Magazine article The Spectator

A Carefully Constructed Person

Magazine article The Spectator

A Carefully Constructed Person

Article excerpt

PAUL BOWLES : A LIFE by Virginia Spencer Carr Peter Owen, £19.95, pp. 431, ISBN 0720612543

The Americans come off the boat.

They may come singly, or in couples or even in a threesome, but there is no safety in numbers, for their fate is sealed the moment they step down the gangplank. The Americans are innocent of course, but they are not very nice. As a rule in the world of Paul Bowles, they tend to be mean-spirited and tight-fisted, and there is also a kind of eerie blankness about them. They think of themselves -- Porter Moresby in The Sheltering Sky for example -- as travellers, not tourists, belonging no more to one place than another and moving slowly from one part of the earth to another, taking no account of time. Their aim is to be taken out of themselves as they press deeper into the Sahara or the Amazonian jungle, though these estranged, hollowedout beings do not seem to have much self to be taken out of. They are looking for that one moment when like Nelson Dyar in Let It Come Down, scudding across the sea out of Tangier with a bundle of stolen currency, 'he sniffed the wet air, and said to himself that at last he was living'. Kit Moresby leaves her husband's corpse in the hospital and hitches a ride into the desert with a camel train and is ravished twice daily to her tingling pleasure by two impassive Bedouin chiefs. One way or another, these dissatisfied wanderers end up raped or insane, drugged or dead, or several of the above. In Up Above the World, Mrs Rainmantle, the garrulous lecturer to ladies' clubs, is not only poisoned but set on fire. Their fate is both completion and come-uppance. For the natives who usually inflict these sticky ends, it is all in a day's work. The natives are not innocent, but they are not very nice either.

Paul Bowles's four novels (the three mentioned plus The Spider's House) and his 100 short stories are bleak and modernist in technique but also unashamedly melodramatic, at the same time exercises in alienation and yarns that never cease to rattle: Albert Camus meets the Sheikh of Araby. When The Sheltering Sky came out in 1949, it sold 40,000 copies in Britain alone.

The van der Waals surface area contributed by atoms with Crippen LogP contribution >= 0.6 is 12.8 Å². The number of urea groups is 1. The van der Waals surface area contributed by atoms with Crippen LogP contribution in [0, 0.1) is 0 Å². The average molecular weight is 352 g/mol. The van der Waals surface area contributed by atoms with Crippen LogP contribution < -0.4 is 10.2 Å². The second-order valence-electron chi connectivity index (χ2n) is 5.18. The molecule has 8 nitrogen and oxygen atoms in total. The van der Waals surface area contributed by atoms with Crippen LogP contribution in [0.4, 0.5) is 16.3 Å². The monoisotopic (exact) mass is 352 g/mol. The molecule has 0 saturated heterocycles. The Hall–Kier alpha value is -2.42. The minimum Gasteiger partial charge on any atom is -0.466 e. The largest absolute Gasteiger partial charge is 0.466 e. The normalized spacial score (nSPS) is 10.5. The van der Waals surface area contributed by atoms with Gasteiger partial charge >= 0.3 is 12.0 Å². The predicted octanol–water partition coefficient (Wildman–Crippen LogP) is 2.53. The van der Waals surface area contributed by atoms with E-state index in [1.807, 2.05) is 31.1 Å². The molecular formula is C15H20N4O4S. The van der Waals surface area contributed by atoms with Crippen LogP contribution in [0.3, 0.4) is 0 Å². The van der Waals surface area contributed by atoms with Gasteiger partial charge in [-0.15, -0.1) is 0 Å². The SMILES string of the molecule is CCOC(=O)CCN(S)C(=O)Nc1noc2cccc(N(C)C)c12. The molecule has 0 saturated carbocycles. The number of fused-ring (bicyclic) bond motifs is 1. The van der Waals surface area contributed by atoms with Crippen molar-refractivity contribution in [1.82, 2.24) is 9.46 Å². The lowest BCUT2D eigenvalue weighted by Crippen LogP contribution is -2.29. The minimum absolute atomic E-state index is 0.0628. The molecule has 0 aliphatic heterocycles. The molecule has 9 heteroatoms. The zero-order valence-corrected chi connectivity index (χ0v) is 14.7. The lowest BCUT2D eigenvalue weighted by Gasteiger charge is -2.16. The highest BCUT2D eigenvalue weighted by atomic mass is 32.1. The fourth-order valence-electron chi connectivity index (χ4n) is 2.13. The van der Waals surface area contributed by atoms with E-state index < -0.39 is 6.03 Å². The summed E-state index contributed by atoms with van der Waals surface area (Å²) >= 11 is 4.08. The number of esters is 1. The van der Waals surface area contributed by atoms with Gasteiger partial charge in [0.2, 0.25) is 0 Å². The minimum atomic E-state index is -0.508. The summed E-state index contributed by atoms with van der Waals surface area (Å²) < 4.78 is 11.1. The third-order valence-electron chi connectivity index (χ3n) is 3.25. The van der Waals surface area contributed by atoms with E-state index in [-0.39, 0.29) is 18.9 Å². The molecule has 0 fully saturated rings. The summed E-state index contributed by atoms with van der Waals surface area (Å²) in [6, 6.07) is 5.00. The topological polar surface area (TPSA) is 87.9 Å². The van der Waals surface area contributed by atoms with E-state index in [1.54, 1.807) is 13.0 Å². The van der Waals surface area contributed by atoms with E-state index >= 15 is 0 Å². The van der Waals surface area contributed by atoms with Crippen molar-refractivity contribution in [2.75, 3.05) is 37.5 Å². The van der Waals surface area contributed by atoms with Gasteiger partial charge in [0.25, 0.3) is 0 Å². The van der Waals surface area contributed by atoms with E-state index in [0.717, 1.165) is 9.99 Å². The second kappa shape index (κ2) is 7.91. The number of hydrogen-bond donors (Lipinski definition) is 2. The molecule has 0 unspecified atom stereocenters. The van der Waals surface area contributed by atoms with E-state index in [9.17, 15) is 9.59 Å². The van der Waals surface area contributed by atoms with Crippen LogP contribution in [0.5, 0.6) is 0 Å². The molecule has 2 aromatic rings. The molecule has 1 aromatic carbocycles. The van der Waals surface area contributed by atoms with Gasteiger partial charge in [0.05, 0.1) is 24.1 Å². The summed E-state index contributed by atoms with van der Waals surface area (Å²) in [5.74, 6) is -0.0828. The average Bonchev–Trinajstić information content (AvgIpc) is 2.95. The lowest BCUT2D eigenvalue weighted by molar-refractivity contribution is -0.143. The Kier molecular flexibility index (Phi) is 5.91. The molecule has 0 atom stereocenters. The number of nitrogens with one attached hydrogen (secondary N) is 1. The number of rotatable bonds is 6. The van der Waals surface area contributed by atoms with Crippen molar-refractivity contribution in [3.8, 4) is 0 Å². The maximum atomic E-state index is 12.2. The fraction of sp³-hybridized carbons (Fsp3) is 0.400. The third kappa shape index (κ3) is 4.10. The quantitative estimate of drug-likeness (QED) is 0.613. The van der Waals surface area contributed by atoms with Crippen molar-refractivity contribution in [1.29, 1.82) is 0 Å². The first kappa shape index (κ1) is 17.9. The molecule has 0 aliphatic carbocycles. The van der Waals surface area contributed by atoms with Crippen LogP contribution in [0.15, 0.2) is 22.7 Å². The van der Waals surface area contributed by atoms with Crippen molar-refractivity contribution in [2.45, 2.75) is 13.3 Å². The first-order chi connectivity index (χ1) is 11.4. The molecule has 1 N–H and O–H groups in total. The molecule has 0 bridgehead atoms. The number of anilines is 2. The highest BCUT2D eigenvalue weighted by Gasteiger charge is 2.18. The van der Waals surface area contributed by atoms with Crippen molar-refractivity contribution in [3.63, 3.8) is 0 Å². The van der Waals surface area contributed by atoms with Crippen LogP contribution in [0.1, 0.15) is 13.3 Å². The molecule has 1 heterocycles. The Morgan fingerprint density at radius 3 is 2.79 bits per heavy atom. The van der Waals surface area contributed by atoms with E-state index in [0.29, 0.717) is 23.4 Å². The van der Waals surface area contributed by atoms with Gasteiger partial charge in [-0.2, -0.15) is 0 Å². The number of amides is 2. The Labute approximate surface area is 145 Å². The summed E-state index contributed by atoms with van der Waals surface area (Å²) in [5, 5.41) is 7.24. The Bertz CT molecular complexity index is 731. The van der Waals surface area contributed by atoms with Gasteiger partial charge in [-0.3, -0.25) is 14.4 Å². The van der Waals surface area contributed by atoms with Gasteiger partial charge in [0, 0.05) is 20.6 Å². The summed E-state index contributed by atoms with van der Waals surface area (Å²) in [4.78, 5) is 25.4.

Penguin keeps almost all his work in print to this day.

From the start Bowles himself was something of a phenomenon. The son of a New York dentist, he was reading aloud from cereal packets at the age of two and wrote his first story a year later. By his 17th birthday he had published his first poem in the Surrealist magazine transition. He taught himself musical notation and without formal musical training was instantly accepted by Aaron Copland as an equal rather than a student. By 21, he had run off to Paris and become an intimate of Gertrude Stein, Pound, Gide and Cocteau, while at the same time rehearsing his Sonata for Oboe and Clarinet at the Aeolian Hall with Copland and Virgil Thomson. He could turn his hand to most things, with an instinctive grasp of what was wanted, writing film, theatre and ballet scores for Tennessee Williams, Lincoln Kirstein and the equally precocious Orson Welles.

His willpower was as formidable as his talents. 'I always managed not to feel a sense of obligation to anyone, ' he boasted in his autobiography Without Stopping, known to his friends as Without Telling, for from an early age he had vowed to conceal from intruders everything that mattered in his private life. Perpetuating an air of mystery and keeping the other person off balance became lifelong pastimes. He was never happier than deflecting, with the utmost courtesy, earnest inquirers who came to seek enlightenment over a pipe of kif from the sage of Tangier.

This carefully constructed persona -- charming, graceful, stoical, impassive -- concealed some red-hot magma beneath its tranquil crust. For a start, there was Dr Claude Bowles. Paul claimed that he could never remember a time when he did not hate his father. When he told his parents he was going to marry Jane Auer, who was Jewish, Claude exploded, 'It's not enough to have a crippled kike in the White House but you have to go and marry one. …

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